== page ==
If there was one word to describe the theme of Jack Cirie’s life in sports, academics, and the military, “tradition” would best suit tonight’s Branford Hall of Fame inductee. Known as the “Little General” to the family, Jack excelled in both baseball and football at Branford High School and made football his main love at Yale University. He graduated in 1964 with a B.A. degree in Latin American Studies before entering the United States Marine Corps.
His first moments as an athlete began in his days on the baseball field. As a little league player, Jack earned the “MVP” award in an all-star game before continuing to play baseball at Branford High School. There, Jack played second, third, and shortstop and was known to have quite an impressive swing. He earned four varsity letters and a top sportsman award, called the Savitt Award.
Cirie’s greater moments come on the football field. In his first year with the Hornets, Jack won the Outstanding Freshman Award in 1956. He was elected captain in his senior year and during 1960, he scored 46 points and threw for nine touchdown passes, a Branford record. As a middle linebacker for the Hornets defense, nobody could stop Cirie. In one game alone, Jack made 19 individuals tackles, a mark unheard of today.
Throughout his football career at Branford, Jack earned four varsity letters and the Most Valuable Player Award, as well as being selected to the All-Housatonic League Team as its quarterback. Jack also was named the All-State Team quarterback and the honorary captain and captain of the All-Star East Team iin the Nutmeg Bowl in 1960.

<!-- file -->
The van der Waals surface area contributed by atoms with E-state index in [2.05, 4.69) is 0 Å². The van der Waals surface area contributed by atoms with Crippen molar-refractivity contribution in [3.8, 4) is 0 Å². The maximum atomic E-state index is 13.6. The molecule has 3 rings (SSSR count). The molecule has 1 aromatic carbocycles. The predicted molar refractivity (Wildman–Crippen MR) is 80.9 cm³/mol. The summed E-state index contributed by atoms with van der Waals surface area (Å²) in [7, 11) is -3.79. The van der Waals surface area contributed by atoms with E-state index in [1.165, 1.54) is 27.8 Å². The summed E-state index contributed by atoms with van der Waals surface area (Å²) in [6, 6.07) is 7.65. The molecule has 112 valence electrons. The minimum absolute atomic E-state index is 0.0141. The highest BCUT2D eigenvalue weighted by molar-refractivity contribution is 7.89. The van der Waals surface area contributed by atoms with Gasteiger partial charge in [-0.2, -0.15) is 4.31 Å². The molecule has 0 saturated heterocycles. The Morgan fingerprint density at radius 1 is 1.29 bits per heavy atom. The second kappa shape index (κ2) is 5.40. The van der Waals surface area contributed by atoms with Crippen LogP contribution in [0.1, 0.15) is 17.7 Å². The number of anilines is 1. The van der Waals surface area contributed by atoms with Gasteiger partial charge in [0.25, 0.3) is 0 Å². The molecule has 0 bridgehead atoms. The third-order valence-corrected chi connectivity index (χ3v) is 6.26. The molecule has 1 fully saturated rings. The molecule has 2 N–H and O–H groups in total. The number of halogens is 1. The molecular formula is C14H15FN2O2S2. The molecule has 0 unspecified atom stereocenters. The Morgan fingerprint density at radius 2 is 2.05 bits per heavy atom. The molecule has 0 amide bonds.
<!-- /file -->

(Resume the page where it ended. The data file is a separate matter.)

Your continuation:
Under head coach, Dom Cote, the Branford Hornets football team went undefeated in 1958, capturing the league and state titles in Jack’s junior year.
After graduating from Branford High School, Cirie attended Yale University, where he participated in lacrosse, boxing and football. In 1962, he was voted the Outstanding Yale Player Award in acknowledgement of his great defensive performances.
Upon graduation from Yale in 1964, Jack entered the Marine Corps Officers School. In March of 1965, he was platoon commander with the first marines to enter Vietnam. His superior efforts earned him many prestigious medals which include the Silver Star, The Bronze Star, and the Vietnamese Cross of Gallantry. In 1972, Cirie graduated from the Wharton School with a Masters Degree in Business Administration. In 1984, he retired from the United States Marine Corps as Lieutenant Colonel.
At age 49 and a resident of Seattle, Washington, Jack lives with his wife Annie Brook Cirie and their children, Cybele, Andrea, and Amanda.
Now as he enters the Branford Sports Hall of Fame, Cirie reflects on what it means to him. “This award means I was appreciated. It means the fruits of the father’s labor, especially my father and my family, really were borne out. This award really means I was and am appreciated by my first tribe – Branford. To come back and receive the award is like coming back home and having my original community there with me.”